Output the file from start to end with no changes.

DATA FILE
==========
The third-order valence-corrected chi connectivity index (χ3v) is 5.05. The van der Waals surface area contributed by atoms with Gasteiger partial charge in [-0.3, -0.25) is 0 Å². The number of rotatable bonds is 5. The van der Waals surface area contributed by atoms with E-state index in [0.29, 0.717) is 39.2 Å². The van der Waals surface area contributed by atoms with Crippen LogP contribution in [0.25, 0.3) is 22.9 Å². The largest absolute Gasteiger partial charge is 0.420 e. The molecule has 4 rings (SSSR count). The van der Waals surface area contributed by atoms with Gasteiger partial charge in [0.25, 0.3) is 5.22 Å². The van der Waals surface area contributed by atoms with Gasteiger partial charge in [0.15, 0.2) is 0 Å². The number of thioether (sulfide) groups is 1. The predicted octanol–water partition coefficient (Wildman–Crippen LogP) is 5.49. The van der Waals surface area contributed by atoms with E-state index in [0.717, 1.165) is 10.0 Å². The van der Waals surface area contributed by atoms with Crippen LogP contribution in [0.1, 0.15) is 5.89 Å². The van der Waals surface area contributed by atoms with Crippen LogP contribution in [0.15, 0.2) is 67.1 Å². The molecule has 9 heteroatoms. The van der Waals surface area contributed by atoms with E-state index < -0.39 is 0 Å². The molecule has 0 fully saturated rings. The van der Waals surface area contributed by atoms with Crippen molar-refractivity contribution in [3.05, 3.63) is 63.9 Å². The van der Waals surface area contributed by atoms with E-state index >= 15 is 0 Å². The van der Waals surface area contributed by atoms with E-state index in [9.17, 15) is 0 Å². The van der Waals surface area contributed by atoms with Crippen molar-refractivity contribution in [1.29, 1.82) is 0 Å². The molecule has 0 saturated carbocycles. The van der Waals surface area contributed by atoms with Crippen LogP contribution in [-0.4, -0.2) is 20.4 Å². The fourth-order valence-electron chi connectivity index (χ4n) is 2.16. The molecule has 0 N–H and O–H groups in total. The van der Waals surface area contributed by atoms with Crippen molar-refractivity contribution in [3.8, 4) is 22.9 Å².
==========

The third-order valence-corrected chi connectivity index (χ3v) is 5.05. The van der Waals surface area contributed by atoms with Gasteiger partial charge in [-0.3, -0.25) is 0 Å². The number of rotatable bonds is 5. The van der Waals surface area contributed by atoms with E-state index in [0.29, 0.717) is 39.2 Å². The van der Waals surface area contributed by atoms with Crippen LogP contribution in [0.25, 0.3) is 22.9 Å². The largest absolute Gasteiger partial charge is 0.420 e. The molecule has 4 rings (SSSR count). The van der Waals surface area contributed by atoms with Gasteiger partial charge in [0.25, 0.3) is 5.22 Å². The van der Waals surface area contributed by atoms with Gasteiger partial charge in [0.15, 0.2) is 0 Å². The number of thioether (sulfide) groups is 1. The predicted octanol–water partition coefficient (Wildman–Crippen LogP) is 5.49. The van der Waals surface area contributed by atoms with E-state index in [0.717, 1.165) is 10.0 Å². The van der Waals surface area contributed by atoms with Crippen LogP contribution in [0.1, 0.15) is 5.89 Å². The van der Waals surface area contributed by atoms with Crippen LogP contribution in [0.15, 0.2) is 67.1 Å². The molecule has 9 heteroatoms. The van der Waals surface area contributed by atoms with E-state index < -0.39 is 0 Å². The molecule has 0 fully saturated rings. The van der Waals surface area contributed by atoms with Crippen molar-refractivity contribution in [3.05, 3.63) is 63.9 Å². The van der Waals surface area contributed by atoms with E-state index >= 15 is 0 Å². The van der Waals surface area contributed by atoms with E-state index in [9.17, 15) is 0 Å². The van der Waals surface area contributed by atoms with Crippen molar-refractivity contribution in [1.29, 1.82) is 0 Å². The molecule has 0 saturated carbocycles. The van der Waals surface area contributed by atoms with Crippen LogP contribution in [-0.4, -0.2) is 20.4 Å². The fourth-order valence-electron chi connectivity index (χ4n) is 2.16. The molecule has 0 N–H and O–H groups in total. The van der Waals surface area contributed by atoms with Crippen molar-refractivity contribution in [3.8, 4) is 22.9 Å².